Council ordered to pay £11,250 after removing week-old baby over father’s ‘unorthodox views’ about benefits of formula milk. Full story: The Guardian. See CZ (Human Rights Claim: Costs), below.

Guidance issued on DoLS and intensive care after landmark ruling
The judgment held that “in general” there could be no deprivation of liberty under human rights law when a person is receiving lifesaving treatment. Full story: Community Care.

Government rebuffs latest calls for no-fault divorce
Widespread calls to reform divorce laws appear to be falling on deaf ears after the government confirmed it has no current plans to change existing legislation. Full story: Law Society Gazette.

University professor’s challenge to the validity of his 16 year marriage fails
Court of Appeal applies ‘presumption of marriage’ to Syrian couple’s relationship. Full story: Family Law Week. See Hayatleh v Mofdy, below.

Woman seeks to end 39-year marriage in Valentine's Day court appeal
Tini Owens is appealing against judge’s ‘extraordinarily unusual’ refusal to grant her a divorce last year. Full story: The Guardian.

Divorcees don't need to afford lifestyle they were accustomed to in marriage, Court of Appeal judge says as he rules against ex-wife
Divorcees do not need to be able to afford the lifestyle they were accustomed to in marriage, a Court of Appeal judge has suggested as he rejected an ex-wife’s bid to increase her settlement. Full story: The Telegraph.

Divorced parents who pit children against former partners 'guilty of abuse'
Divorced parents who "brainwash" their children against ex-partners are guilty of “abuse”, the head of the agency that looks after youngsters' interests in family courts has said. Full story: The Telegraph.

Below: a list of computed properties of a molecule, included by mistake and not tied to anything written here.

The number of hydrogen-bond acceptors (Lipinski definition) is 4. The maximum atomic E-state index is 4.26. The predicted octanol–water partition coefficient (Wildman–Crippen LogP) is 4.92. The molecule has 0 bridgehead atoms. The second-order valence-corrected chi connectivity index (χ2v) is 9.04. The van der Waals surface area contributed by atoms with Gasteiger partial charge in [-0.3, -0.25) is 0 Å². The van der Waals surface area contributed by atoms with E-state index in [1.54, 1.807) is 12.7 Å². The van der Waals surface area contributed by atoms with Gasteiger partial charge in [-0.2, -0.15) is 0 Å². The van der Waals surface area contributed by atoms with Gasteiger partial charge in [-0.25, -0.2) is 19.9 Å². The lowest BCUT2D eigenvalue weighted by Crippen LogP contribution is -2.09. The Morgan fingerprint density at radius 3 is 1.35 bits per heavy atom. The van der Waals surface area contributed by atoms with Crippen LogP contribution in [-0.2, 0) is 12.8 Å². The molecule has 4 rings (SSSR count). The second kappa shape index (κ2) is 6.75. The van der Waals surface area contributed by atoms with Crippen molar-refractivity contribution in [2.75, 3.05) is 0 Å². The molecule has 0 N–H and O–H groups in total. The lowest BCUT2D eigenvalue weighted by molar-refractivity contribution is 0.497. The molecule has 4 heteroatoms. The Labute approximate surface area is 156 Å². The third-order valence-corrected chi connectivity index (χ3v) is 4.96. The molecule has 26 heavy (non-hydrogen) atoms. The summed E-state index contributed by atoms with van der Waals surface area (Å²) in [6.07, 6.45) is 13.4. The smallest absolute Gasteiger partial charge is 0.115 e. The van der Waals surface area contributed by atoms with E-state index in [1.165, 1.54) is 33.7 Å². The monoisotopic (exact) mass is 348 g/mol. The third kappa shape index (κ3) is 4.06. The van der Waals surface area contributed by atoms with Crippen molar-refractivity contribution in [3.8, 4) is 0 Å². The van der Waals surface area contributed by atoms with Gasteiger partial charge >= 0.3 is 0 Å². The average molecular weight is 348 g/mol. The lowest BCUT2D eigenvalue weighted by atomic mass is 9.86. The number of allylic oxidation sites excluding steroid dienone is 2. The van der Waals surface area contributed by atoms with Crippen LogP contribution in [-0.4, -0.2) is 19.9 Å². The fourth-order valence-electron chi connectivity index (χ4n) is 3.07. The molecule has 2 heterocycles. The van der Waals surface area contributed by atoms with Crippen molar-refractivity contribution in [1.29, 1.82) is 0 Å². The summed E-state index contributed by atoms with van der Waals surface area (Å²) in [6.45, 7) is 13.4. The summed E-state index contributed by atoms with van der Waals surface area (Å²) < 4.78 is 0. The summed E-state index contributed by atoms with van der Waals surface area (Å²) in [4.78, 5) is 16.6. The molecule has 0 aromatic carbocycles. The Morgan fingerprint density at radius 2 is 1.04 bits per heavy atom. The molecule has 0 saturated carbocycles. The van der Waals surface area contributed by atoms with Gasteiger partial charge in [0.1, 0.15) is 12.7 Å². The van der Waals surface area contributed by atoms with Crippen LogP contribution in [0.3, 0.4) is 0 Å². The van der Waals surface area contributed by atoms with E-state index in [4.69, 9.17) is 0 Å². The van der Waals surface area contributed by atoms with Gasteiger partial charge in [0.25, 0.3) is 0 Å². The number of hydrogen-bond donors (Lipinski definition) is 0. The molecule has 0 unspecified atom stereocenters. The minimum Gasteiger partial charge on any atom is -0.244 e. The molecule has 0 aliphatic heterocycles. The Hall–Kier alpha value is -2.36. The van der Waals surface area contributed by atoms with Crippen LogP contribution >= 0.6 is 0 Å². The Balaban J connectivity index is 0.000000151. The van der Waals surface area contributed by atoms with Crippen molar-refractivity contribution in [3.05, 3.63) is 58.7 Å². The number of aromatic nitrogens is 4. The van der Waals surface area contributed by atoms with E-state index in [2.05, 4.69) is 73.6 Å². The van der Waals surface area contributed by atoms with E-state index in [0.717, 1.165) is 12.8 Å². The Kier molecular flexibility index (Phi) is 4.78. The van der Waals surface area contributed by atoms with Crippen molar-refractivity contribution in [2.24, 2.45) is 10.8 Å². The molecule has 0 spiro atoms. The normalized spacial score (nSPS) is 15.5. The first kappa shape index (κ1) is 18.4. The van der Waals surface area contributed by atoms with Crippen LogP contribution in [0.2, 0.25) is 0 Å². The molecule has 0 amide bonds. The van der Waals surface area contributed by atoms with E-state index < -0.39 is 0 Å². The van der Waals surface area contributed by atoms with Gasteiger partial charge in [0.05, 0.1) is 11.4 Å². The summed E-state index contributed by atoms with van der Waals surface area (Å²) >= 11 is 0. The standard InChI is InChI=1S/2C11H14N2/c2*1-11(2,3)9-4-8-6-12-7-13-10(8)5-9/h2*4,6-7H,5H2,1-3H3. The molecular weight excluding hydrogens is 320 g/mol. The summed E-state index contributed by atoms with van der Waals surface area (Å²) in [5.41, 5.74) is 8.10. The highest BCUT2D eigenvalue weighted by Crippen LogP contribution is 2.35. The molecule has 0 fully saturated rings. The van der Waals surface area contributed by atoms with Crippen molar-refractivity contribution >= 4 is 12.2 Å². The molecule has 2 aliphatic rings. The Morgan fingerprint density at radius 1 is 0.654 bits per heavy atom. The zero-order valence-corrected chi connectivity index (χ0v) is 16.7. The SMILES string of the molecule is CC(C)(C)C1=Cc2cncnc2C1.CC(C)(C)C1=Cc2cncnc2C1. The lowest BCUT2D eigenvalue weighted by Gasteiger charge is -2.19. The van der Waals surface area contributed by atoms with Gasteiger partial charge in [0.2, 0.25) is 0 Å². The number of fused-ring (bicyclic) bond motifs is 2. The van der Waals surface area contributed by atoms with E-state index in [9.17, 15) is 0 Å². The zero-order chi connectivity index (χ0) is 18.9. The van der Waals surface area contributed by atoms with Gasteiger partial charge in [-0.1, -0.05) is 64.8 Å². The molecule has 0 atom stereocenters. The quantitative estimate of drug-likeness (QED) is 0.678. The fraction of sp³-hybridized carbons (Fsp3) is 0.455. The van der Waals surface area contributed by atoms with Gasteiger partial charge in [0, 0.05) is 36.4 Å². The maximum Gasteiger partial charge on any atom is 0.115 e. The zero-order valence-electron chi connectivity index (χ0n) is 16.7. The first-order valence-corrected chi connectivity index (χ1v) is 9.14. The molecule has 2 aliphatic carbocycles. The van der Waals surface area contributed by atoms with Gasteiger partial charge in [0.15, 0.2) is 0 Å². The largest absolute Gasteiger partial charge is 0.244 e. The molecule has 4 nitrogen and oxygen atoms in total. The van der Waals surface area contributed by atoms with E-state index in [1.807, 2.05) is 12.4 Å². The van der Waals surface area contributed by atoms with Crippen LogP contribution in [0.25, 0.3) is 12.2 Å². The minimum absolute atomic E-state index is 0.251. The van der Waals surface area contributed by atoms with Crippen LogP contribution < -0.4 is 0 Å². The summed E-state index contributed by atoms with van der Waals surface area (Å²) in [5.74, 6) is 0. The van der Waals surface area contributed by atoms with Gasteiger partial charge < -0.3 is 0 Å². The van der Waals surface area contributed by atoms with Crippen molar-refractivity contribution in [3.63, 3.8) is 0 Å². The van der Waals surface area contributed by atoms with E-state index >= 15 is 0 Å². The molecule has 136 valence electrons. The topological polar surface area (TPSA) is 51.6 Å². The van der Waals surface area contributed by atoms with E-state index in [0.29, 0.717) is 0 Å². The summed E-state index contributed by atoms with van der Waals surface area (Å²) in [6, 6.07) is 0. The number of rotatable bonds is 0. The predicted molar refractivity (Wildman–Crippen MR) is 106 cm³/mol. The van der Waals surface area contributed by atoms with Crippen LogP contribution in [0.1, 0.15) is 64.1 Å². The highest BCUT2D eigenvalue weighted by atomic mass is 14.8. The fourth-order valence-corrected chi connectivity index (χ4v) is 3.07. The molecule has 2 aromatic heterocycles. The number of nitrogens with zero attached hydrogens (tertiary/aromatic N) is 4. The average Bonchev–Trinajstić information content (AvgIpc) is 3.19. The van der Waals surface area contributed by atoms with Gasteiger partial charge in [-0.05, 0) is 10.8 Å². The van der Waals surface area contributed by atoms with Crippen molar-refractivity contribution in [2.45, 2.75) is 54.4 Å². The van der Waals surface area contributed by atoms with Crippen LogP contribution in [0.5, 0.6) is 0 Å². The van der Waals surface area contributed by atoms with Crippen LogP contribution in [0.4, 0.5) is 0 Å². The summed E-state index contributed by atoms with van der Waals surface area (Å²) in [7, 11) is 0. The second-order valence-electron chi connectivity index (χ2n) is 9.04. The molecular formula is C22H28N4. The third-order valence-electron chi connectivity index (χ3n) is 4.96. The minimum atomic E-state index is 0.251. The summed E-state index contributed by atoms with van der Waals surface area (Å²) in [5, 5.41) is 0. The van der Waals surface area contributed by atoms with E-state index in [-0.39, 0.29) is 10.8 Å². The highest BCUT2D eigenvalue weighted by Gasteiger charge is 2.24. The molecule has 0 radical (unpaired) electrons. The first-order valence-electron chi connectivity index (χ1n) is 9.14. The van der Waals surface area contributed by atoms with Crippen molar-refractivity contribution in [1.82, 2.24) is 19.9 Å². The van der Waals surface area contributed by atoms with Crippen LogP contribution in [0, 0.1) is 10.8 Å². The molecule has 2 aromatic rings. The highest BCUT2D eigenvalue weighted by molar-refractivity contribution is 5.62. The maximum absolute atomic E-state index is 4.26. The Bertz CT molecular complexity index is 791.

D v D [2016] EWHC 3546 (Fam) (15 December 2016)
Application under the inherent jurisdiction by the father for the return to Northern Cyprus of his son. Full report: Bailii.

K and D (Wardship Without Notice Return Order) [2017] EWHC 153 (Fam) (02 February 2017)
Application by local authority seeking permission to invoke the inherent jurisdiction and, thereafter, orders in wardship in respect of two children, including orders for their summary return to the jurisdiction from Cyprus. Full report: Bailii

CZ (Human Rights Claim: Costs) [2017] EWFC 11 (16 February 2017)
Claim for damages by parents and child in relation to an interim care order obtained by the local authority. Full report: Bailii.

Hayatleh v Mofdy [2017] EWCA Civ 70 (14 February 2017)
Appeal against a decision where a marriage in Syria was found to be valid and therefore open to divorce proceedings in the UK. Full report: Family Law Week.

Martins, Re [2016] EWCOP 45 (10 June 2016)
Court of Protection proceedings concerning 81 year old man with dementia, who was currently living in Portugal. Full report: Bailii.

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For more news, see here.

For more cases, see here.

To subscribe to the Family Lore Focus free weekly Newsletter (which includes links to all of the week's top family law news stories, cases, articles and blog posts), go here.

Friday, February 17, 2017

Monday, February 13, 2017

News Essentials: 13th February 2017

A brief summary of the essential family law news and cases from the last week:

Munby to step down next year
The most senior family judge in England and Wales, renowned among practitioners for his outspoken views, is to step down next year. Full story: Law Society Gazette.

Cafcass private law demand
In January 2017, Cafcass received a total of 3,356 new private law cases. This is a 17% increase on January 2016 levels. Full story: Cafcass.

Care applications in January 2017
In January 2017, Cafcass received a total of 1,119 care applications. This figure represents a 7% increase compared with those received in January 2016. Full story: Cafcass.

Cohabiting partner wins pension fight in Supreme Court
Nomination requirement added nothing to evidential hurdle concerning cohabiting relationship. Full story: Family Law Week.

Court orders man to increase payments to wife who lost bulk of divorce settlement with 'poor financial decisions'
A wife who lost the bulk of her divorce settlement by making "poor financial decisions" has been awarded larger monthly payments from her ex-husband despite calls from his lawyer for maintenance limits to reflect "social change". Full story: The Telegraph.

Health Secretary urged to end GPs’ charging for legal aid ‘domestic violence’ letters
Guardian reports call from 16 police and crime commissioners. Full story: Family Law Week.

X (A Child), Re [2017] EWHC 158 (Fam) (27 January 2017)